Judge Orders UC Berkeley to Freeze Enrollment Over Impact on Surrounding Community

By GQ Pan
GQ Pan
GQ Pan
Reporter
August 25, 2021 Updated: August 26, 2021

A judge has ordered the University of California–Berkeley, to freeze 2022 enrollment at the 2020 level and immediately pause an academic building and faculty housing project, citing potential negative effects on surrounding neighborhoods.

In the Aug. 24 decision, Alameda County Superior Court Judge Brad Seligman sided with a group of residents living near the UC–Berkeley campus. The neighbors brought the complaint in 2019, alleging that the university failed to take “significant environmental impacts” into account when developing its expansion plan, including displacement of tenants, an increase in noise and trash, an increase in traffic, and increased burdens on the City of Berkeley’s public safety services.

“The judge has vindicated our efforts to hold UC Berkeley accountable for the severe impacts on our community from its massive enrollment increases, which they made without public notice or comments,” said Phil Bokovoy, president of Save Berkeley’s Neighborhoods, the group that filed the suit. “UC Berkeley must now acknowledge those impacts and propose mitigation measures that will make it a better neighbor.”

Specifically, Seligman ordered that UC–Berkeley must limit its enrollment for the 2022–23 academic year to no more than that of the previous academic year, noting that the university’s report regarding the impact of the student population growth was flawed and didn’t comply with the California Environmental Quality Act (CEQA), which requires state and local agencies to provide the public with a detailed study about potential impacts of their proposed projects.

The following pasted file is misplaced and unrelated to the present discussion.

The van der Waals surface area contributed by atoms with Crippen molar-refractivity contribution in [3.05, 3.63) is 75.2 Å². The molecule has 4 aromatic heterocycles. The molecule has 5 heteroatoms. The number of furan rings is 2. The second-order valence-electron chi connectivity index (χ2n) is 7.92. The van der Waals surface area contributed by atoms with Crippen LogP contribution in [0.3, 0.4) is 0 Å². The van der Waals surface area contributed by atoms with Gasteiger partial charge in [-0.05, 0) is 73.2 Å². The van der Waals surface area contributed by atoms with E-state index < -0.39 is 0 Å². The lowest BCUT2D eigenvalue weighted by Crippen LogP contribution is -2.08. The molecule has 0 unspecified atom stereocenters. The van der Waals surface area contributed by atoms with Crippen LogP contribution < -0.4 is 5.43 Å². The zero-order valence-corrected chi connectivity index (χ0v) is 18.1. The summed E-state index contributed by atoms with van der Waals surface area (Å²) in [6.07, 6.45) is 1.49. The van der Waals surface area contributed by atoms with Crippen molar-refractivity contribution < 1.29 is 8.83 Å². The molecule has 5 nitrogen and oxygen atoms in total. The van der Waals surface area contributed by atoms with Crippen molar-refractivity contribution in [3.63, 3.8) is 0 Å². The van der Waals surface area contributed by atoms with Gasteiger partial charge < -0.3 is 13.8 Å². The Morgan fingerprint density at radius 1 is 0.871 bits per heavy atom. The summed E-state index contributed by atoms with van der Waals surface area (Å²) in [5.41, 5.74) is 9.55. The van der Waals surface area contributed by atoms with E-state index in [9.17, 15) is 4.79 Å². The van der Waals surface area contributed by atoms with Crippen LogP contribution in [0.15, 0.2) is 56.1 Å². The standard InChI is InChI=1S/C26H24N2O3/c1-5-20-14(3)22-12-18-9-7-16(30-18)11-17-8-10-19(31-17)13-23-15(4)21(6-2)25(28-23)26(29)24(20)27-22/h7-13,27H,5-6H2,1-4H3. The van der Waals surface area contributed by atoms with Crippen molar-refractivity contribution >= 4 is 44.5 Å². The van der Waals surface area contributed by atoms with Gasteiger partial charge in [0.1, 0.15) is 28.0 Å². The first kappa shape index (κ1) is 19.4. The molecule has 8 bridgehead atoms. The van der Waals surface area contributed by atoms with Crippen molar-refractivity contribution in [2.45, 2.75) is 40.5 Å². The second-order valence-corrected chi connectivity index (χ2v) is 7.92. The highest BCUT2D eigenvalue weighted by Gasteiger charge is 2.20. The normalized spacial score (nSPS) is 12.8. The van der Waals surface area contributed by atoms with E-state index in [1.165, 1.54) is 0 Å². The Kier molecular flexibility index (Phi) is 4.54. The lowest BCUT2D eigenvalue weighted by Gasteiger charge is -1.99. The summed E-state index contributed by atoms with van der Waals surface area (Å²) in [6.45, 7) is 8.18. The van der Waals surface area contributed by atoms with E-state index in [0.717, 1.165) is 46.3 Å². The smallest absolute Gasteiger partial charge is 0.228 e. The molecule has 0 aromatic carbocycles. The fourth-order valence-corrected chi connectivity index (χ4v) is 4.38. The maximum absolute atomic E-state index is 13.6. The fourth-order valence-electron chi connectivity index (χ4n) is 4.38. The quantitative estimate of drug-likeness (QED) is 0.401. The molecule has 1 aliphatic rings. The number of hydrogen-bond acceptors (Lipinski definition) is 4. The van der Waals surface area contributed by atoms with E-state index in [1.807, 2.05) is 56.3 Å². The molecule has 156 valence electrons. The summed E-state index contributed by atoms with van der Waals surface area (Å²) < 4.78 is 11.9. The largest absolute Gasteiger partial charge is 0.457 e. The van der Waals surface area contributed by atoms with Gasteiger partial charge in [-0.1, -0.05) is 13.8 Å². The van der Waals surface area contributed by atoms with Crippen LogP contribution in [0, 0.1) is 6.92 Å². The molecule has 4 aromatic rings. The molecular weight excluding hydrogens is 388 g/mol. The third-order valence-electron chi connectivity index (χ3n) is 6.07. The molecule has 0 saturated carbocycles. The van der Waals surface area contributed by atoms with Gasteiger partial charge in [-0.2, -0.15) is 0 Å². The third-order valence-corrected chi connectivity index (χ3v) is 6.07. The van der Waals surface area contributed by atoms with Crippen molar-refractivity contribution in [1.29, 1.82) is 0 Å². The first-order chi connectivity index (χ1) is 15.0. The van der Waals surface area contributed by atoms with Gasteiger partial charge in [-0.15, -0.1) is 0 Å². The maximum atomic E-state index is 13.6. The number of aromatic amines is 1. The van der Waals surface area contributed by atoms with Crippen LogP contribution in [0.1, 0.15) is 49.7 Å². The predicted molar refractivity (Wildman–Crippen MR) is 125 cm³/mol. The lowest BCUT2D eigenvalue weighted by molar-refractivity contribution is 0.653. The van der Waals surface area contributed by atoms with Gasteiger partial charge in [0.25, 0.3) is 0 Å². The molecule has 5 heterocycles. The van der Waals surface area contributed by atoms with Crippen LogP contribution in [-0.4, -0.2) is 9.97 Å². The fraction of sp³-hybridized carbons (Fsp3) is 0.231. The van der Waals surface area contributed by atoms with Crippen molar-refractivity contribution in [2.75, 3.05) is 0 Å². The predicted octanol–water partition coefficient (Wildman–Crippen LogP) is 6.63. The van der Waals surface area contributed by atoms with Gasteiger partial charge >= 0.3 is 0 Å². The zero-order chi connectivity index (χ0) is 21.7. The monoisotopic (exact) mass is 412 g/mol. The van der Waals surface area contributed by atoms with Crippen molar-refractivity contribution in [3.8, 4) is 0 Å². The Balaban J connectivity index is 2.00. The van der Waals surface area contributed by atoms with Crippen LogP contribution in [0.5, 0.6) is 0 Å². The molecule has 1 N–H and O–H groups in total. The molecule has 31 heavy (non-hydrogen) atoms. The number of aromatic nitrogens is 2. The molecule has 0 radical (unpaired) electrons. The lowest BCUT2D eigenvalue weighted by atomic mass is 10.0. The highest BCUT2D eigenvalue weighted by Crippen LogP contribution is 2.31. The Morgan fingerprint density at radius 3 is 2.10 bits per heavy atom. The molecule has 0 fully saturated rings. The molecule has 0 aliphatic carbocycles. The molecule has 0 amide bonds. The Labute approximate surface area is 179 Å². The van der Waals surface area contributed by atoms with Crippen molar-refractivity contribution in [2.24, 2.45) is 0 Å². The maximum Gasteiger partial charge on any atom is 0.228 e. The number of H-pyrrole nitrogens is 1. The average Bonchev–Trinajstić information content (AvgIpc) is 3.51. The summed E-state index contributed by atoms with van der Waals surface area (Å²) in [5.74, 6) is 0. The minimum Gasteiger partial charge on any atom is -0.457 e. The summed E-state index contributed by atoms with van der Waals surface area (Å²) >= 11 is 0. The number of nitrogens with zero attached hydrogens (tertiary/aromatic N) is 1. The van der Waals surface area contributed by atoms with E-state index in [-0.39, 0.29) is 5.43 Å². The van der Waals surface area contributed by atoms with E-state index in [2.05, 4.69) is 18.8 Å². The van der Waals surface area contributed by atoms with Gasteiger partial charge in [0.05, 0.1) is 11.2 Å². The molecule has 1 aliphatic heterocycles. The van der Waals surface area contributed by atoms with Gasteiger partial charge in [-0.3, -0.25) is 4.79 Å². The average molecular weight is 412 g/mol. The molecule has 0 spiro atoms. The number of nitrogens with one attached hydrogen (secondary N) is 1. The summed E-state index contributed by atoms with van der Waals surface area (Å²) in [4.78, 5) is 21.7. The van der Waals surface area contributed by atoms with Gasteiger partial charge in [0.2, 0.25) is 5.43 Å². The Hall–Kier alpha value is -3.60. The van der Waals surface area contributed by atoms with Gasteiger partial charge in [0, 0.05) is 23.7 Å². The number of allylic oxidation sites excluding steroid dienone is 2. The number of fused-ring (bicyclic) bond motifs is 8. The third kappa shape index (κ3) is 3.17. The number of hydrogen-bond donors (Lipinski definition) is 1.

UC–Berkeley enrolled 42,347 undergraduate and graduate students over the 2020–21 academic year, according to the university’s website.

UC–Berkeley was also ordered to halt its plan to build 150 faculty apartments, 170 parking spots, and a third academic building for the university’s Goldman School of Public Policy. It can’t proceed with the $126 million project until it fixes the deficiencies in the environmental impact report (EIR) as required by CEQA.

The City of Berkeley sued the university in 2019 over the EIR, which city officials called “shady.” The lawsuit was dropped last month, when the city council voted to approve an $82.6 million settlement, with the university paying $4.1 million each year over the next 16 years for its use of city services.

UC–Berkeley spokesman Dan Mogulof told local newspaper Berkeleyside that the university will act quickly to meet the court’s order so it can continue to enroll more students.

“We are optimistic that we can file documents with the court very soon that will satisfy the judgment with regard to future increases in enrollment,” Mogulof said, according to the Berkeleyside report. “It will probably take the university between six and eight months to address the requirements of the judgment with regard to the Upper Hearst project. We are confident that the court will ultimately permit us to proceed with the Upper Hearst project.”

GQ Pan
GQ Pan
Reporter